Another potential weakness is that the control group was “referral to community providers for intervention commonly available in the community.” Therefore the control group was not standardized and it’s possible this group was sub-optimally treated. Further, while the groups were randomized they were not blinded.
I don’t know. The mainstream media is doing a wonderful job sensationalizing this case, presenting it without skepticism. Some outlets are doing a good job of discussing the relevant issues – but they don’t have the information to have a meaningful discussion of this particular case. Details are tantalizing but thin.
The case is that of Rom Houben. The story was broke, as far as I can tell, by the Mail Online – yes, that is a huge red flag. It does not make the story wrong, it just doesn’t instill in me confidence in the reporting.
Mr. Houben was in a terrible motor vehicle accident 23 years ago and has been paralyzed ever since. His diagnosis has been PVS – persistent vegetative state. However, recently, we are told, his mother insisted on a neurological re-evaluation. This is actually quite reasonable, generally speaking (again, without knowing specific details of this case).
Karl Popper said “Science must begin with myths and with the criticism of myths.” Popular psychology is a prolific source of myths. It has produced widely held beliefs that “everyone knows are true” but that are contradicted by psychological research. A new book does an excellent job of mythbusting: 50 Great Myths of Popular Psychology: Shattering Widespread Misconceptions about Human Behavior by Scott O. Lilienfeld, Steven Jay Lynn, John Ruscio, and the late, great skeptic Barry L. Beyerstein.
I read a lot of psychology and skeptical literature, and I thought I knew a lot about false beliefs in psychology, but I wasn’t as savvy as I thought. Some of these myths I knew were myths, and the book reinforced my convictions with new evidence that I hadn’t seen; some I had questioned and I was glad to see my skepticism vindicated; but some myths I had swallowed whole and the book’s carefully presented evidence made me change my mind. (more…)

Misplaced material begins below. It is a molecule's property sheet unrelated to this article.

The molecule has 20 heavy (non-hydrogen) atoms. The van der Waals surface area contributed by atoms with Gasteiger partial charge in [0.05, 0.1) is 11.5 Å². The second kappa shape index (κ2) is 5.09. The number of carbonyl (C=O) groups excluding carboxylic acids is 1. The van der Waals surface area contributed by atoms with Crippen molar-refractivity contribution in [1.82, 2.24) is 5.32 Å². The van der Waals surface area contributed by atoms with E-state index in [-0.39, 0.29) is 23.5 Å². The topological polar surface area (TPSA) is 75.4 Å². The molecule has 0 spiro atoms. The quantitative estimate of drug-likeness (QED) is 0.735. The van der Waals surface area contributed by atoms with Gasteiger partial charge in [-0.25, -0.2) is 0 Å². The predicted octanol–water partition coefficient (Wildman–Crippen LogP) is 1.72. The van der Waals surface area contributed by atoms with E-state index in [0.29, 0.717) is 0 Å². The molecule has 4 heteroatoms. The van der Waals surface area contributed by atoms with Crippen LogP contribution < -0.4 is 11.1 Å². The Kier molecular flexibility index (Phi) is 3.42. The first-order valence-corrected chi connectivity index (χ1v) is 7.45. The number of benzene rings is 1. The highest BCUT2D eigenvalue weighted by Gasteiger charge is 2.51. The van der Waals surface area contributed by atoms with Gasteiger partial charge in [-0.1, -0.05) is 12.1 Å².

I have never used those words to a patient or about a patient. I have also never heard a colleague use any similar term to a patient. And yet on many occasions I have had patients ask me, “So you’re telling me it’s all in my head?”
The concept of what are now called psychogenic symptoms is a tricky one for various reasons. There is an unfortunate stigma attached to the notion that our brains can cause physical symptoms. Making the diagnosis is complex. Outcomes are variable and are hampered by the difficulty in communicating the diagnosis to patients. Psychogenic symptoms often mask underlying physiological disease. And the risks of both false positives and false negatives are high.
This complexity leads some to argue, in essence, that psychogenic symptoms do not exist at all – that the diagnosis is a cop out, a way to blame the patient for the failings of the physician. But this approach, ironically, is a cop out, because it seeks to white wash what is a real and complex disorder with an overly simplistic and moralistic approach.